It was still dark when we arrived at the golf course and we waited a short while until the clubhouse opened. The pro shop guy let us shift our tee time, and we would be the first group to play as soon as there was enough light. It was very cool to be standing on the No. 1 tee box taking practice swings and watching a beautiful desert sunrise light up the virgin golf course laid out nicely ahead of us.

A few hours later we had finished our round and enjoyed cold beers standing by the car. I had brought a multi-band radio to listen to the live news broadcast during the shuttle landing. I tuned it to the air force band and we heard jet pilots aloft reporting that the winds were favorable. Columbia was cleared to land after completing its current orbit. We threw our clubs in the trunk and headed to Edwards. We cut it pretty close and a massive crowd was already in place as we were directed to park at the far end of the large parking area.

The public viewing area was bounded by several miles of temporary fencing and the crowd stood behind it, fifteen to twenty people deep. Farther back were numerous large RV’s with folks sitting on the roofs in lawn chairs ready with binoculars and cameras. Armed security staff patrolled along the fence in jeeps to keep people from going over the fence. Vendors had set up stands selling drinks, t-shirts and other shuttle merchandise. I purchased a souvenir coffee mug, thinking it would be a cool memento to display on the bookcase in my office.


We walked forward as far as we could, somewhat disappointed to be at the very end of the viewing area but excited to see the landing. We listened to the news on my radio. The live broadcast originated from the base facilities on the opposite side of the dry lake bed, where NASA was set up and hosting various VIPs.

It was getting close to the scheduled landing time when the radio broadcaster announced they had heard the twin sonic booms caused by the shuttle’s approach. Mark, John and I looked at each other, we hadn’t heard anything. Several seconds later we heard the twin booms and we realized just how large the lake bed was that separated us from the news crews on the other side.

Someone yelled and pointed and we spotted the shuttle, a white speck high in the blue sky. It dropped very fast and circled, and we discovered we had caught a second lucky break that day. Due to wind speed and direction NASA switched the landing to an alternate runway. This caused the shuttle to make its approach very close to where we were standing. It was an incredible sight as it flew right in front of us at a high speed, maybe a hundred feet or so in the air. We had a perfect and thrilling view and then it was past. By the time Columbia touched down and rolled to a stop it was far out of sight.

We bolted for the car. Since we were last in we were also first out and hit the road ahead of the crowd, most of which would also be heading to the Los Angeles area. We made it to the city in time for a great Mexican dinner before parking at the Fabulous Forum for the Kings game.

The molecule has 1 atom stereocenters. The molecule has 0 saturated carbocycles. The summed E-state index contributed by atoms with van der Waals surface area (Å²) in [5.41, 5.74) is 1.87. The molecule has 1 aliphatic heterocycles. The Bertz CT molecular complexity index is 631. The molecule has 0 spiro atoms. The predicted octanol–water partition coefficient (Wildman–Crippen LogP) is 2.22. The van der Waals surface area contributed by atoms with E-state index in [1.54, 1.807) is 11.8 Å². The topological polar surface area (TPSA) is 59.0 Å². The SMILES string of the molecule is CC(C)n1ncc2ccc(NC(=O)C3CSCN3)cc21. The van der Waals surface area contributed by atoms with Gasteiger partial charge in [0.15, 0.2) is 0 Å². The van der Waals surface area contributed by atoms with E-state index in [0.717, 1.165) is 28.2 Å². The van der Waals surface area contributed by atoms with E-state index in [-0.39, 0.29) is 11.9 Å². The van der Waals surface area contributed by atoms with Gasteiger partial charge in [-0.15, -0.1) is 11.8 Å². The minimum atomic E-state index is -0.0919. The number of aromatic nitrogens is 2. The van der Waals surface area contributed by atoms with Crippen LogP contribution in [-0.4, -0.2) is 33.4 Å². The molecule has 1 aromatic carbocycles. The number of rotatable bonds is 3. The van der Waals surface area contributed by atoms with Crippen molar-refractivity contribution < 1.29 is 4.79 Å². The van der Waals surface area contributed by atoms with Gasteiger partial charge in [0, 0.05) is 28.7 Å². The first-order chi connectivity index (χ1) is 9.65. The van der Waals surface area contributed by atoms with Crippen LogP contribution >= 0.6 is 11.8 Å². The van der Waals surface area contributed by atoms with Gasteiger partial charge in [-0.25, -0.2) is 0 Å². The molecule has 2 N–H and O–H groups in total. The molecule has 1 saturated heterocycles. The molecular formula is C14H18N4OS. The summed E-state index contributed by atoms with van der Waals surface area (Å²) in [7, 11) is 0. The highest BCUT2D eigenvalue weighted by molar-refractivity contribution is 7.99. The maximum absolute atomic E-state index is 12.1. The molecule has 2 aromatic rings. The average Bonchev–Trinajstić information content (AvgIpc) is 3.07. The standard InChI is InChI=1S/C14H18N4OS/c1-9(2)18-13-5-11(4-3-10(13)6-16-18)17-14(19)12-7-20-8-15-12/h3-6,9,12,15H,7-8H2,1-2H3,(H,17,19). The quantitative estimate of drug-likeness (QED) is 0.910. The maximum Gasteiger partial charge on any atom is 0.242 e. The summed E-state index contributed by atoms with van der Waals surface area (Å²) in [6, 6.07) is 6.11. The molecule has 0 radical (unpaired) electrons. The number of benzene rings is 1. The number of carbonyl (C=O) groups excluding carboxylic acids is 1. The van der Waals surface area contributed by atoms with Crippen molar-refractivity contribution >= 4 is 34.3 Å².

Another lucky break: the free tickets were for excellent seats a few rows behind the glass close to the rink, in a section where the Forum staff took your food and drink orders and then delivered them right to your seats. We had a great time even though the Kings lost to Winnipeg 2-3. Two and a half hours later we were back in Bakersfield, the end of a fantastic day.

I read a lot of science fiction as a kid, and growing up during the Apollo missions I became a big fan of America’s space program. I remember exactly where I was when my family watched the first men land and walk on the moon. One of the reasons I chose engineering as a profession was an admiration for NASA and the engineers and scientists who made space exploration happen. The space shuttle was a massively complex machine with more than a million components that not only had to work, they had to work together in dozens of systems. I consider the space program to be emblematic of “true engineering” and seeing the space shuttle land at Edwards will always be one of my favorite life experiences.

Footnote: In writing this essay I discovered that my memories were partly wrong. Many times over the years I have thought about this special day and always remembered that we attended a Los Angeles Lakers basketball game that night, and I had a fuzzy memory that the opponent was the Houston Rockets. I decided to confirm that it was Houston and used Google to check the Lakers schedule in 1981. This was very easy to do, and I was able to confirm that the Lakers did play a game on November 14, 1981, but they were not at home, they were at Phoenix playing against the Suns. Huh.

Clearly I had made a mistake, and decided it must have been a Los Angeles Clippers game instead (perhaps against Houston?). I Googled the Clippers schedule for 1981. Yep, the Clippers had a home game that day against Indiana. The SAN DIEGO Clippers. The Clippers did not move to Los Angeles until 1984. Huh.

I did some more thinking, some more Googling, and finally realized that we attended a Kings hockey game that night, not an NBA game. Once I had that straight I remembered that it was my first time to attend a professional hockey game, and that we had great seats with the food and drink service. I had mixed up memories of later trips to L.A. to attend Lakers and Clippers games with the space shuttle landing trip.